Feast Day of Saint Anthony of Padua
Catholic Feast days are days set aside
to remember important people who lived extrodinary lives.
Feast day were celebrated through the course of Our faith
from the time of Mary's birth all the way through today
honoring the saints. Most saints and holy people have specially
designated feast days. On those days we remember these holy
men and women in a special way. Saint
Anthony of Padua died on June 13th, 1231, which is his feast
Customs of St. Anthony's Festival
On the Feast of this most wonderful of Saints, your
priest might bless lilies for you to keep (this isn't a
universal practice). The blessing of lilies, which remind
us of St. Anthony's purity and have always been a symbol
for him, stems from a miracle which took place in Revolutionary
France: many priests and religious were murdered, so many
churches and convents destroyed, but the faithful still
showed up at a surviving church on the Feast of St. Anthony.
Months later, it was discovered that lilies that had adorned
the church at that feast were still fresh. Let the lilies
beautify your house, or carry them with you, or press them
in a book, etc. If your priest doesn't bless lilies, you
can still use them non-sacramentally to remind you of one
of the greatest Saints ever. The English of the Blessing
of the Lilies is as follows:
The Blessing of Lilies on the Feast of St. Anthony
The priest vests in surplice and white stole, and says:
P: Our help is in the name of the Lord.
All: Who made heaven and earth.
P: The Lord be with you.
All: And with thy spirit.
P: Let us pray. God, the Creator and Preserver of the human
race, the Lover of holy purity, the Giver of supernatural
grace, and the Dispenser of everlasting salvation; bless
+ these lilies which we, Thy humble servants, present to
Thee today as an act of thanksgiving and in honor of St.
Anthony, Thy confessor, and with a request for Thy blessing.
Pour out on them, by the saving sign + of the holy cross,
Thy dew from on high. Thou in Thy great kindness hast given
them to man, and endowed them with a sweet fragrance to
lighten the burden of the sick. Therefore, let them be filled
with such power that, whether they are used by the sick,
or kept in homes or other places, or devoutly carried on
one's person, they may serve to drive out evil spirits,
safeguard holy chastity, and turn away illness--all this
through the prayers of St. Anthony--and finally impart to
Thy servants grace and peace; through Christ our Lord.
Then he sprinkles the lilies with holy water, saying:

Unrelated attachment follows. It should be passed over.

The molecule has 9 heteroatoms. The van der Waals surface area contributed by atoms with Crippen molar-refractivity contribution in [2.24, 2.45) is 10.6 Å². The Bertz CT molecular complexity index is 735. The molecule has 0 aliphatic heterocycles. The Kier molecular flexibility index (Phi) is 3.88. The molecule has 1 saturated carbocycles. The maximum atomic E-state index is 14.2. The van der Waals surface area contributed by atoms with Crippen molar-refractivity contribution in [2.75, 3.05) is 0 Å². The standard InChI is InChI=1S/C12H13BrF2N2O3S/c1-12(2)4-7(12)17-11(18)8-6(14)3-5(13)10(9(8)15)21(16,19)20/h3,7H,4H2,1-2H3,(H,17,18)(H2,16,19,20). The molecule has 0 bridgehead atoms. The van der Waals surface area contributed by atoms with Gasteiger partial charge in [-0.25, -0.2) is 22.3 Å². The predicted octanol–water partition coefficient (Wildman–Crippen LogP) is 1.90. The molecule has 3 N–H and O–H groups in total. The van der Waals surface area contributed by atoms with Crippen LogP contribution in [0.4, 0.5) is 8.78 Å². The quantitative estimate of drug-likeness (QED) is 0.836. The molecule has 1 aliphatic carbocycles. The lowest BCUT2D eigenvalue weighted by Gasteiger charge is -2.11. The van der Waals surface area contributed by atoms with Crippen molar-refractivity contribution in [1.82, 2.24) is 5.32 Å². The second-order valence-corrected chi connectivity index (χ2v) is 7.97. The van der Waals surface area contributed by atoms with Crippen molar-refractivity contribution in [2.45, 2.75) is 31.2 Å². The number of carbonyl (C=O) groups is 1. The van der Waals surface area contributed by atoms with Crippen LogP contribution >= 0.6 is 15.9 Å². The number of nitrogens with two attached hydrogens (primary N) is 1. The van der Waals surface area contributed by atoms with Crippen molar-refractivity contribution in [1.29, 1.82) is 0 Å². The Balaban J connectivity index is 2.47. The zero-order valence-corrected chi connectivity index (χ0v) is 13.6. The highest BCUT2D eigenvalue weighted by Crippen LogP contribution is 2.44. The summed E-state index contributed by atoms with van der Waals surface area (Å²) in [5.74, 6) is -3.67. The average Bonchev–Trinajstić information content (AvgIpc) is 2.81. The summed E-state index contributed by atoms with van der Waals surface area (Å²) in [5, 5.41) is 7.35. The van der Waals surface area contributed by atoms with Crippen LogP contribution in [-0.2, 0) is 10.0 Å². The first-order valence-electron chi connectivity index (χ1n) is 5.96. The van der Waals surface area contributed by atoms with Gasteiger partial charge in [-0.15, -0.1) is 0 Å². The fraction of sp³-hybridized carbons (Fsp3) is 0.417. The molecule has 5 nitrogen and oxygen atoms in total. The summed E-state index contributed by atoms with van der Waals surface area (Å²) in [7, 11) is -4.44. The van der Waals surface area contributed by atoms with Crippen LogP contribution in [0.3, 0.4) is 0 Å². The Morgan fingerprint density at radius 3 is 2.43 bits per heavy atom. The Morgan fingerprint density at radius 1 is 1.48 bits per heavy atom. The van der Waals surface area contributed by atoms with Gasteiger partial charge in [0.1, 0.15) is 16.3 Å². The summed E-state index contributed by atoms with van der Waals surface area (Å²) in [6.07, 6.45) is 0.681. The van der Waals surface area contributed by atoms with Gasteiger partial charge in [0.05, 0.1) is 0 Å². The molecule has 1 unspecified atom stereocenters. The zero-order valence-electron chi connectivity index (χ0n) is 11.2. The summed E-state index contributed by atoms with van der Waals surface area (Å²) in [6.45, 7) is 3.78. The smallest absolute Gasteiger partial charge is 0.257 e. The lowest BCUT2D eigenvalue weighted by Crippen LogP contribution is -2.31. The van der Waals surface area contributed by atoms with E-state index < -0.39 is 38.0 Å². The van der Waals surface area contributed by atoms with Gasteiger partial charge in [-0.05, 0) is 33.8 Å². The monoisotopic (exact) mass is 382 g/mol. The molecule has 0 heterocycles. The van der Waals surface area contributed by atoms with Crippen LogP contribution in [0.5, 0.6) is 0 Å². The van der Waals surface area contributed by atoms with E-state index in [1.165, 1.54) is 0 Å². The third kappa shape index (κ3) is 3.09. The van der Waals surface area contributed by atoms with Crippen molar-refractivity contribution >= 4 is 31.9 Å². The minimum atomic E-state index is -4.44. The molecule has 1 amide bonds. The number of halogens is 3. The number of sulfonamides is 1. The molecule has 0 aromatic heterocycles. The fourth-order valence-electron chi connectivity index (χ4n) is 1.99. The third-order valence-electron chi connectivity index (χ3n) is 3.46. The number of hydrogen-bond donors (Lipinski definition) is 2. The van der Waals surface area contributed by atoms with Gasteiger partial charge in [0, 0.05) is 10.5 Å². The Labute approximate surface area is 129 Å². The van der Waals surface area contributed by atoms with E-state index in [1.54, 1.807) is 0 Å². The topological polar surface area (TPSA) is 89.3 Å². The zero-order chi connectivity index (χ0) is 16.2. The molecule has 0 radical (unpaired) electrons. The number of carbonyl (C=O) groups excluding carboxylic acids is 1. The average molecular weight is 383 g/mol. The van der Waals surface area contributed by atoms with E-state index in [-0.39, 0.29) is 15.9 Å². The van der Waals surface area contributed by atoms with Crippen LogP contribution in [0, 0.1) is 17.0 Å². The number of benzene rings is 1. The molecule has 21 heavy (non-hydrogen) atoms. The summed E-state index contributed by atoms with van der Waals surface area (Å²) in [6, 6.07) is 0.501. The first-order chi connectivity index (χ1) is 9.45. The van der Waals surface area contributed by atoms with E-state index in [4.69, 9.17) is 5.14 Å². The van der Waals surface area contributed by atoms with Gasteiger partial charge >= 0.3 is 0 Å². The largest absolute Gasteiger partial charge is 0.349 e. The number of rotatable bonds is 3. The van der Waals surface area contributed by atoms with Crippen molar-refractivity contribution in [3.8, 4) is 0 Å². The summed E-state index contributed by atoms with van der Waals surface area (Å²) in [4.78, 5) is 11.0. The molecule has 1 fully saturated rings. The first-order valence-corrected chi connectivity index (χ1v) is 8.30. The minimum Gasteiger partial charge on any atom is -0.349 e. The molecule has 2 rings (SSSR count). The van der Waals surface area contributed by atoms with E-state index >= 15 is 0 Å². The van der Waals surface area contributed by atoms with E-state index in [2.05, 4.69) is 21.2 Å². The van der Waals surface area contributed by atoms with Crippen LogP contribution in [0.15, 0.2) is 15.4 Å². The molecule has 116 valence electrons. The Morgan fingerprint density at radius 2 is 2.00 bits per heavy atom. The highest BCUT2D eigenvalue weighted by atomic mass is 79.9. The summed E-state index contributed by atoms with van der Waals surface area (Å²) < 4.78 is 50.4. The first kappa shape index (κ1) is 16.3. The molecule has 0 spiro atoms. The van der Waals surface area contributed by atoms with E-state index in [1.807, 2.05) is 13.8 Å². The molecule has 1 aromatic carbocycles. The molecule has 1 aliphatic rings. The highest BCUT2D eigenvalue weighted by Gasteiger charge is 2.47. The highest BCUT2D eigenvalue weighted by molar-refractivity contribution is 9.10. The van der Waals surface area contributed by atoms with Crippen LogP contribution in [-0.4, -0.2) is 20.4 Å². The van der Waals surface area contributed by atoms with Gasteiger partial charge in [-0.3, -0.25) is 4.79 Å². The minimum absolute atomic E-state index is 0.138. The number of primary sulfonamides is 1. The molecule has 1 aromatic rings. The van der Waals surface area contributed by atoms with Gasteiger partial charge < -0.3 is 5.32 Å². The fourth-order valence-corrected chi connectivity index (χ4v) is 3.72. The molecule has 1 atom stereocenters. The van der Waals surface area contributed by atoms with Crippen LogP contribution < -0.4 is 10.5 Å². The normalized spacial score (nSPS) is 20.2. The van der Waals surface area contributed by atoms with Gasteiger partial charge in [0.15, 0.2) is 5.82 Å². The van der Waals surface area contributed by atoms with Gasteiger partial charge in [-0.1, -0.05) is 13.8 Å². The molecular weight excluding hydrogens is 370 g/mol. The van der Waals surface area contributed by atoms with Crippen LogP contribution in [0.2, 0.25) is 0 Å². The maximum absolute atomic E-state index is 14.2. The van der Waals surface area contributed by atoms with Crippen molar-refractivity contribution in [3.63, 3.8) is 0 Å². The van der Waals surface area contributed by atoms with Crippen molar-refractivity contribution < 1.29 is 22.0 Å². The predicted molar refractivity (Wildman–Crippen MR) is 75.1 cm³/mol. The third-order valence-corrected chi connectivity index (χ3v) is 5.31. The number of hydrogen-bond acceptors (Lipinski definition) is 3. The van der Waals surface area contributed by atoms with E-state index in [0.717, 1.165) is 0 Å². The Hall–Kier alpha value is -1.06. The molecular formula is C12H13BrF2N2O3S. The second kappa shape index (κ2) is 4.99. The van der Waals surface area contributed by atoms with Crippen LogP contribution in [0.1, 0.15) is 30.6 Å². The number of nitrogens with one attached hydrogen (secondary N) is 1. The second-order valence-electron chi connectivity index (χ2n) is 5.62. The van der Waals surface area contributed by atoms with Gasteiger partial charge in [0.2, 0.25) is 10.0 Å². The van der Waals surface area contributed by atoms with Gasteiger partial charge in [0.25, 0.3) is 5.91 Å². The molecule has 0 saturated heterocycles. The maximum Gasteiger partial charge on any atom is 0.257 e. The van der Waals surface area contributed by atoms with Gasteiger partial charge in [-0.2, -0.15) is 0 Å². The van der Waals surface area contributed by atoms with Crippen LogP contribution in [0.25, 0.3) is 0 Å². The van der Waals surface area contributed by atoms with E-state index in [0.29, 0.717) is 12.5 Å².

P: Sprinkle me with hyssop, Lord, and I shall be clean of
sin. Wash me, and I shall be whiter than snow. Pray for
us, St. Anthony.
All: That we may be worthy of Christ's promise.
P: Let us pray. We beg Thee, O Lord, that Thy people may
be helped by the constant and devout intercession of Blessed
Anthony, Thy illustrious confessor. May he assist us to
be worthy of Thy grace in this life, and to attain everlasting
joys in the life to come; through Christ our Lord.
After this the lilies are distributed to the people.
Another custom on this day is known as "St. Anthony's
Bread" and goes back to A.D. 1263 when a child
drowned near the Basilica of St. Anthony in Padua as it
was still being built. The mother besought St. Anthony and
promised that if her child were restored to life, she would
give to the poor an amount of wheat equal to the weight
of her child. Of course her son was saved, and her promise
was kept. "St. Anthony's Bread," then, is the
promise of giving alms in return for a favor asked of God
through St. Anthony's intercession (the custom also takes
place throughout the year when parents give alms after placing
their baby under the patronage of St. Anthony). In some
places, the custom has a literal parallel in that loaves
of bread might be blessed and given away at church or, generally,
to the poor.
Because of St. Anthony's history of being invoked by
single women in search of a husband, today is a good
day for single people who have a vocation to marriage to
make a visit to a church or shrine dedicated to St. Anthony!
In Lisbon, his birthplace, it is a traditional day for
getting married (women who get married on this day are called
"brides of St. Anthony"). So popular are weddings
on this day in Lisbon, that the city hall hosts them for
free if the couple are poor. St. Anthony altars are built
and decorated, parades are held, bonfires lit, grilled sardines
and sangria are enjoyed.
1 (750-ml) bottle red wine (Rioja, if possible)
1/4 cup brandy
1/4 cup orange flavored liqueur (triple sec or Grand Marnier)
2 tablespoons fresh lime juice
2 tablespoons fresh orange juice
1/4 cup sugar
1/2 orange, thinly sliced
1/2 lemon, thinly sliced
1 unwaxed apple, cored, and cut into thin wedges
1 (750-ml) bottle sparkling water, chilled
Combine everything but the sparkling water in a large plastic
container or glass pitchers. Cover and chill completely,
1 to 2 hours. When ready to serve, add the sparkling water,
pour over ice cubes, and enjoy.
It is also customary to decorate with pots of sweet
basil (Ocimum basilicum) and to give some away to friends
with prayers invoking our Saint (tea made from basil is
good for headaches, fevers, stomach aches, and indigestion
-- but it should not be drunk by pregnant women).
Finally, because he is also especially cherished by the
Italian people, parishes with large Italian populations
might host great festivals on this day, rather like the
Italian festivals held in honor of St. Joseph on 19 March,
so keep an eye out for one in your area.
Note: Because St. Anthony was buried on a Tuesday
and many miracles accompanied his funeral, Tuesdays are
special days of honoring him throughout the year. It is
customary to pray a Novena to him on thirteen consecutive
Join us on
Quotes of St.
Anthony of Padua